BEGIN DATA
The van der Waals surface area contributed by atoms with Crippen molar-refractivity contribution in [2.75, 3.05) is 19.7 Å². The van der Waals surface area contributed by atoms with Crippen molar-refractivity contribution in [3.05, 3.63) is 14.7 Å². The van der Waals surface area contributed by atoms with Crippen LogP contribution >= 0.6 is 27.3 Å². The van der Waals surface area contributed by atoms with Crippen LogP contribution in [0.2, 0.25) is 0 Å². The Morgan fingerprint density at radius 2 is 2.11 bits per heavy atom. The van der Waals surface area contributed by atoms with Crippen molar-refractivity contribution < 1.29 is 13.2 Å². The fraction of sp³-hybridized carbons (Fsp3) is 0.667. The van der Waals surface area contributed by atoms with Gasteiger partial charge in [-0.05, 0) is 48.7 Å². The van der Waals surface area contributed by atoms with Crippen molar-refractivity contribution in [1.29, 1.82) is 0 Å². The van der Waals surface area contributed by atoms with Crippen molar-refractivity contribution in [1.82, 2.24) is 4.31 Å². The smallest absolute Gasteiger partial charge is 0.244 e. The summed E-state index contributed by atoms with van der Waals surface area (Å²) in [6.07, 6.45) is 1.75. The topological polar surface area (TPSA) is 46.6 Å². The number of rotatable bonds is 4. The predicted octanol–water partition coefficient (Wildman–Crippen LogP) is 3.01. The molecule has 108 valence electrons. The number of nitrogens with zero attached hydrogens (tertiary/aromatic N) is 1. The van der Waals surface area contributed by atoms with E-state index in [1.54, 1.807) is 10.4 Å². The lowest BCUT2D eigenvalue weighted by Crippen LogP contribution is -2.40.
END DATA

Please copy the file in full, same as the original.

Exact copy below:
The van der Waals surface area contributed by atoms with Crippen molar-refractivity contribution in [2.75, 3.05) is 19.7 Å². The van der Waals surface area contributed by atoms with Crippen molar-refractivity contribution in [3.05, 3.63) is 14.7 Å². The van der Waals surface area contributed by atoms with Crippen LogP contribution >= 0.6 is 27.3 Å². The van der Waals surface area contributed by atoms with Crippen LogP contribution in [0.2, 0.25) is 0 Å². The Morgan fingerprint density at radius 2 is 2.11 bits per heavy atom. The van der Waals surface area contributed by atoms with Crippen molar-refractivity contribution < 1.29 is 13.2 Å². The fraction of sp³-hybridized carbons (Fsp3) is 0.667. The van der Waals surface area contributed by atoms with Gasteiger partial charge in [-0.05, 0) is 48.7 Å². The van der Waals surface area contributed by atoms with Crippen molar-refractivity contribution in [1.29, 1.82) is 0 Å². The van der Waals surface area contributed by atoms with Crippen molar-refractivity contribution in [1.82, 2.24) is 4.31 Å². The smallest absolute Gasteiger partial charge is 0.244 e. The summed E-state index contributed by atoms with van der Waals surface area (Å²) in [6.07, 6.45) is 1.75. The topological polar surface area (TPSA) is 46.6 Å². The number of rotatable bonds is 4. The predicted octanol–water partition coefficient (Wildman–Crippen LogP) is 3.01. The molecule has 108 valence electrons. The number of nitrogens with zero attached hydrogens (tertiary/aromatic N) is 1. The van der Waals surface area contributed by atoms with E-state index in [1.54, 1.807) is 10.4 Å². The lowest BCUT2D eigenvalue weighted by Crippen LogP contribution is -2.40.